My thoughts are that if you hear something more than once and it resonates for you then it is for you.
I could weep that I did not have Dan Snow’s upbringing and opportunities. I could weep that I am not Jan Fortune. I could bemoan that I am not a whole host of people. As well as grumbling that I did/didn’t do x, y and z. But I am here sitting in my lovely study watching the snow falling, my little dog snoring between my legs because of my parents,
my life choices, the people I have met along the way, the friends I have met, the people who have spoken into my life for good or bad. All have led to why I am here now.
A lovely friend that I share my writing with said he was amazed that I could write about medieval battles when I haven’t experienced any. Actually that is not true. I have experienced them through what I have read, listened to, watched, visited. All are part of who I am. Yes I have changed my life, reinvented myself, changed my values and goals over the 50+ years of my life. But each and every one of them has been influenced by who I met, what had gone before, or experiences at the time.
Here are just two examples:
I didn’t go travelling abroad because it just popped into my head one day. I went because someone suggested it, even though she didn’t come with me in the end. I went to the place I did in Greece because someone recommended it before I left. And from there the people I met influenced where I went from there.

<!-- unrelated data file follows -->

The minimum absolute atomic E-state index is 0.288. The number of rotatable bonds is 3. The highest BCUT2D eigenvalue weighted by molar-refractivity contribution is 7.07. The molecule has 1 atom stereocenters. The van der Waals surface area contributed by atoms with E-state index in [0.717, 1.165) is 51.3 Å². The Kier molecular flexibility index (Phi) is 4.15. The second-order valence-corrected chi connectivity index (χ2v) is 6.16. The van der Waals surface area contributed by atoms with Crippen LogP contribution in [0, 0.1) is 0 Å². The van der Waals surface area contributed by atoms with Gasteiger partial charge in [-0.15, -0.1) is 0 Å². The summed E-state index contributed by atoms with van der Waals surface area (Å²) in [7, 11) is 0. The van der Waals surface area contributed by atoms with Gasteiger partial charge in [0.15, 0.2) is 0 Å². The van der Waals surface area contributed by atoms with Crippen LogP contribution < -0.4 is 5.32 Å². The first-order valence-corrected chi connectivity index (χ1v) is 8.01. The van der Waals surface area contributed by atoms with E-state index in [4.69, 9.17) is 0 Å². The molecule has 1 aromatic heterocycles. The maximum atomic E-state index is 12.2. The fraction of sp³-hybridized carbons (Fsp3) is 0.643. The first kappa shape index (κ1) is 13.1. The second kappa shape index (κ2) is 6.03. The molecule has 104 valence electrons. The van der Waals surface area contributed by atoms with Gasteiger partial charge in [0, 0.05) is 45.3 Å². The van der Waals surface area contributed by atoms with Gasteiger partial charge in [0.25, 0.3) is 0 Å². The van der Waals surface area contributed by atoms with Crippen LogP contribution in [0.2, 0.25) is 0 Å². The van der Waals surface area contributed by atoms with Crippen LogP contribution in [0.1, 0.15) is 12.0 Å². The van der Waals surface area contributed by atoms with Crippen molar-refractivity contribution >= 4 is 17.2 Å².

I didn’t “become a Christian” out of the blue. Lovely well-meaning people invited me to their church coffee morning. From there my life has been again to do with who I met, who suggested what, good and bad things that happened along the way.
So as Dan Snow stood there and said “yes I am here because of my family and I am grateful” I also say I am here in this place now doing what I am doing because of my family, my friends, the influences that have happened.
I am starting off on a new direction with my life – taking my writing seriously and actually telling people I am a writer. I am doing to spend 12 months being mentored to
help this process along. But this has not come about in isolation. It has come about due to many influences and encouragements. Also because of a husband who is content for me to not to have a career but to be home bringing in a modest income via Airbnb and writing workshops, and using the rest of my time writing, writing and writing. I am grateful to him for that.